carry it inside the air-conditioned car. At the
picnic, keep the cooler in the shade. Keep the lid
closed and avoid repeated openings. Chill cold
drinks in a separate cooler to avoid constantly
opening the cooler containing perishable foods.
8. How long are
canned goods safe?
Canned meat and poultry
will keep at best quality two to five years if the
can remains in good condition and has been stored
in a cool, clean, dry place. Store high-acid foods
such as tomatoes and other fruit up to18 months;
low acid foods such as meat and vegetables, two to
five years. Never put canned goods above the
stove, under the sink, in a damp garage or
basement, or any place exposed to high or low
While extremely rare, a
toxin produced by Clostridium botulinum is
the worst danger in canned goods. Never use food
from containers that show the possible "botulism"
warnings: leaking, bulging or badly dented cans;
cracked jars or jars with loose or bulging lids;
canned food with a foul odor; or any container
that spurts liquid when opening. Don’t taste such
food because even a minuscule amount of
botulinum toxin can be deadly.
9. Why is pre-packaged ground beef red on the
outside and sometimes dull, grayish-brown inside?
Oxygen from the
air reacts with meat pigments to form a bright red
color usually seen on the surface of meat
purchased in the supermarket. The pigment
responsible for the red color in meat is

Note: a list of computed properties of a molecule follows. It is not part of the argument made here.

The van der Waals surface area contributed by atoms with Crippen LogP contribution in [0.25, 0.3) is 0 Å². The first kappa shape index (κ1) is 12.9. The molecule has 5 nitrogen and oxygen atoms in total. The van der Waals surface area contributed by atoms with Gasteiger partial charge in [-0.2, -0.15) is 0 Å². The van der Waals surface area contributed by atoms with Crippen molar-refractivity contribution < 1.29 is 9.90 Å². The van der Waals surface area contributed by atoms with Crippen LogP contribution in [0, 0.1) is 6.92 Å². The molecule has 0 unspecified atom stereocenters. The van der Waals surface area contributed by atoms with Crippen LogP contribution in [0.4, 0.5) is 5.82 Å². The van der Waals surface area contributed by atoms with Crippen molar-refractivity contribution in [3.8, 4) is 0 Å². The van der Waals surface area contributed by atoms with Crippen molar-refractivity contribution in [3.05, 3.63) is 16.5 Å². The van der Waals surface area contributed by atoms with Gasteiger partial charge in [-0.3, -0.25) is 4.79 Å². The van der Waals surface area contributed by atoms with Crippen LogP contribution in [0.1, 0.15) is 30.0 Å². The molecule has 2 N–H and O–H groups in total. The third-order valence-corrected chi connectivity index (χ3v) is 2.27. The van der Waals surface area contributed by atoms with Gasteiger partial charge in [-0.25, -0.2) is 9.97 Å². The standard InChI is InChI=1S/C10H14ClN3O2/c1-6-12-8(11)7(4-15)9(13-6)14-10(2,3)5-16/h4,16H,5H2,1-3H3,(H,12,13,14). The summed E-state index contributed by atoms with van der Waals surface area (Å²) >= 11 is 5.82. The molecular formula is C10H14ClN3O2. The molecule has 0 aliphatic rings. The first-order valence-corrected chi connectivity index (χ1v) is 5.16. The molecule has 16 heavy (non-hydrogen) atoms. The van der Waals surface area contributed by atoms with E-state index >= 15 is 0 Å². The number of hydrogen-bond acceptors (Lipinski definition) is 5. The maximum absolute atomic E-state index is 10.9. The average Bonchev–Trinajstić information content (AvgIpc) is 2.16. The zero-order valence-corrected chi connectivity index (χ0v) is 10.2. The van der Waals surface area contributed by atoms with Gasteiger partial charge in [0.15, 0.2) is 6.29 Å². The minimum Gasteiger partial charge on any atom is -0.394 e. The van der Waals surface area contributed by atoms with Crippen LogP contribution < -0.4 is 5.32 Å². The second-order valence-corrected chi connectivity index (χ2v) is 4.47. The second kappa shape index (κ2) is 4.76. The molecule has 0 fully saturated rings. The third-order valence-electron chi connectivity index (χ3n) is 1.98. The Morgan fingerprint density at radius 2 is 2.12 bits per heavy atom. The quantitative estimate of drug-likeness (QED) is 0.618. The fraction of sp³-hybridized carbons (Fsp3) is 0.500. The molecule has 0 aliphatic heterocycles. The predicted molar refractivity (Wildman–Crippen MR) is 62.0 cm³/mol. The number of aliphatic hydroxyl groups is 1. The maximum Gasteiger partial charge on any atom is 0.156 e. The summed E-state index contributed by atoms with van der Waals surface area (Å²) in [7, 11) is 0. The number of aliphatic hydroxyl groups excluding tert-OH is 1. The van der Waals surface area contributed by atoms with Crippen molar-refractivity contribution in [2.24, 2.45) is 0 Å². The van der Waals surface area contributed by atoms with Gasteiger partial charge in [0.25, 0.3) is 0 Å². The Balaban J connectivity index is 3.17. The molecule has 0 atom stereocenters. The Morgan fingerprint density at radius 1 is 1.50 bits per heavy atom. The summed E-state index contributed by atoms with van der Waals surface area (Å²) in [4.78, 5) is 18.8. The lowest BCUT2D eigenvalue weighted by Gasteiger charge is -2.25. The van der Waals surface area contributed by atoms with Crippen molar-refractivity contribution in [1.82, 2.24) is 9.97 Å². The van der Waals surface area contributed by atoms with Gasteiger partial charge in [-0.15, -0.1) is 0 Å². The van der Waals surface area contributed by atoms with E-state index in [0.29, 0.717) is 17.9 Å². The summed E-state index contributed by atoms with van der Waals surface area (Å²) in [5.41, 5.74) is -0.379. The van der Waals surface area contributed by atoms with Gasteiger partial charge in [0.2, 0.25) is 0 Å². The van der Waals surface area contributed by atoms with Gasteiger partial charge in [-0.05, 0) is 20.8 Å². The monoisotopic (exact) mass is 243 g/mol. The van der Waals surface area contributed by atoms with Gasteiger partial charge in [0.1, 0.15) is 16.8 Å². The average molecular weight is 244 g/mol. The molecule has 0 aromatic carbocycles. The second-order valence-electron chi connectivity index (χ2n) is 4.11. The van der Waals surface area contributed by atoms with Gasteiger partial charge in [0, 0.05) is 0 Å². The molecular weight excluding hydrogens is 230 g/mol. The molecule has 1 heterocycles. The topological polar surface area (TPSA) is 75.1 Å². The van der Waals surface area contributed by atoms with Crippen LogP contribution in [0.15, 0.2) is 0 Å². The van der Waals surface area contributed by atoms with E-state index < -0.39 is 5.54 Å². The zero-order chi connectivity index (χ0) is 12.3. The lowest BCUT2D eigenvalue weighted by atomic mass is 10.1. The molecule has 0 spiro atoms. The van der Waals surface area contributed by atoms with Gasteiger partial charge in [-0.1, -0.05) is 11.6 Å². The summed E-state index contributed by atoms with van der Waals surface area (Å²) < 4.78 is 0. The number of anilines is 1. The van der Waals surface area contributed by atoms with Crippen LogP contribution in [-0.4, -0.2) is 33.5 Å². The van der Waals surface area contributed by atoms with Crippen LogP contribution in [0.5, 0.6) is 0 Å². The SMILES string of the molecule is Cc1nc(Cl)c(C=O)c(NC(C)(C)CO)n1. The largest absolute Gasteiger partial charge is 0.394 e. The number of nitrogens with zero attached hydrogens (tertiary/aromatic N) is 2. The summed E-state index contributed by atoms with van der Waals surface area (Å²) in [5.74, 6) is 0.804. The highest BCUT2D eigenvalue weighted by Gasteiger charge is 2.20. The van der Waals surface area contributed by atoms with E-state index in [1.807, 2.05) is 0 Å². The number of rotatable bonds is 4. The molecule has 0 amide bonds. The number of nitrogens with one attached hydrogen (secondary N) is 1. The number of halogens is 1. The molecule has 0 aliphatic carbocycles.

oxymyoglobin, a substance found in all
warm-blooded animals. The interior of the meat may
be grayish-brown due to lack of oxygen. If all the
meat in the package has turned grey or brown, then
it may be beginning to spoil.
10. How do I prevent
cross-contamination (the transfer of harmful
bacteria from raw meat and poultry to ready-to-eat
food) when using a cutting board?
Always use a clean cutting board. Wash cutting
boards, dishes and counter tops with hot, soapy
water after preparing each food item and before
you go on to the next item. Use one cutting board
for fresh produce and a separate one for raw meat,
poultry and seafood. Once cutting boards become
excessively worn or develop hard-to-clean grooves,
then you should replace them.
For more information in English and Spanish,
call the USDA Meat and Poultry Hotline at
1-800-535-4555; TTY:1-800-256-7072. The Hotline’s
hours are Monday through Friday, from 10 a.m. to 4
p.m., Eastern Time, year-round. An extensive
selection of timely food safety messages is also
available at the same number 24 hours a day.
Information can also be accessed on the FSIS Web
site at www.fsis.usda.gov. E-mail inquiries
may be directed to